The answer is that as a member of this administration, as I have indicated on several occasions, since approximately 1955, within the administration I have been urging a new approach in the farm policy area.

It has seemed to me that in this area the important thing to accomplish is a breakthrough of the stalemate which presently exists between the legislative branch of the Government and the executive branch of the Government. And it seems to me that it isn't enough simply to stay in the rigid position in which both the legislature, may I say, the Congress, and the administration, presently find itself. It isn't enough to stay in that position, and this stalemate must and shall be broken. And so far as farm policy is concerned, I indicate today what I have indicated on several occasions. We need a new approach on the part of the Executive to break the stalemate so that we can get away from a program that everybody agrees is wrong as far as the basic commodities are concerned, wrong because it piles up surpluses and reduces farm income for those particular commodities. I will announce that program at a speech that I will make early in the campaign in the Midwest.

(Question.)

I would say that on this area of policy, the views that I have been urging have not been adopted by the administration. I would say that as far as the differences are concerned, I think that it might be appropriate to point out my philosophy with regard to a Vice President or a Cabinet member.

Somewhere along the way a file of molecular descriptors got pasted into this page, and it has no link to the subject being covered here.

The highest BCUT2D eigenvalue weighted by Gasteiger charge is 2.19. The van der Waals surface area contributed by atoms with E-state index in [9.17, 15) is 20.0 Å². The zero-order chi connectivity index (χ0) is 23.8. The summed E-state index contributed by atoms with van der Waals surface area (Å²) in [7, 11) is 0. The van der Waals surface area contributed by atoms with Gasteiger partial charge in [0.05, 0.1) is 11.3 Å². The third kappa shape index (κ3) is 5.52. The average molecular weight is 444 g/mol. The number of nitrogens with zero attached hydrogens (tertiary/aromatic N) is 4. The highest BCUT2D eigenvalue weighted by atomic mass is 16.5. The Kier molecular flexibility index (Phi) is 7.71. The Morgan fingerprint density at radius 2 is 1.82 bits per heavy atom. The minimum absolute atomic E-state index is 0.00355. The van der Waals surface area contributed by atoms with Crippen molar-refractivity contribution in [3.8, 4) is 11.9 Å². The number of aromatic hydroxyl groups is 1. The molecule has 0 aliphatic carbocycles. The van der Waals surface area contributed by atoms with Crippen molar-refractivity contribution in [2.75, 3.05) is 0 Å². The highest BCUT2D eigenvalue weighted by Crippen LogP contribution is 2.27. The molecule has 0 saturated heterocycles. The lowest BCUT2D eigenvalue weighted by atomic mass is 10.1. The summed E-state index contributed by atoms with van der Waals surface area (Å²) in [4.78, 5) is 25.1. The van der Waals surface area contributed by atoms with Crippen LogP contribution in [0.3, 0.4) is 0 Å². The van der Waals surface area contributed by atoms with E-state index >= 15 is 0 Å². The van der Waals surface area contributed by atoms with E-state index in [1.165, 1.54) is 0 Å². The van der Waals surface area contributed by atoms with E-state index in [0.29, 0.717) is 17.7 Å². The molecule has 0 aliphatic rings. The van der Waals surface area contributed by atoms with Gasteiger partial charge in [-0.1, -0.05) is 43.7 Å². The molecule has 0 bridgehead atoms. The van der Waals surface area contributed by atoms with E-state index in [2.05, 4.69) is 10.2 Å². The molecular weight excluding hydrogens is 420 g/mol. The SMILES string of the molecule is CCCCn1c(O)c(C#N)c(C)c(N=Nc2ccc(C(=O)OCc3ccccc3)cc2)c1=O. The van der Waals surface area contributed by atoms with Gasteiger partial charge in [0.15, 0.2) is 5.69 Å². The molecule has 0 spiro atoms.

There are no differences once a policy is adopted. And as far as I am concerned, that will be the case in a new administration, if it should be one in which I have the leadership. You argue these points out within an administration. You urge your point of view. And then when your point of view is not adopted, then that is the administration policy.

Now, however, that I am a candidate in my own right, I will continue to urge my own approach in this area.

(Question.)

The question is that Senator Kennedy said that I have described Secretary Benson as being one of the best Secretaries of Agriculture, and is this true, that I have done so?

And the answer is that I have described in the past, and I do today, Secretary Benson as being one of the most dedicated men in public service, one who has worked for the interests of the farmer as he saw and thought those interests to be.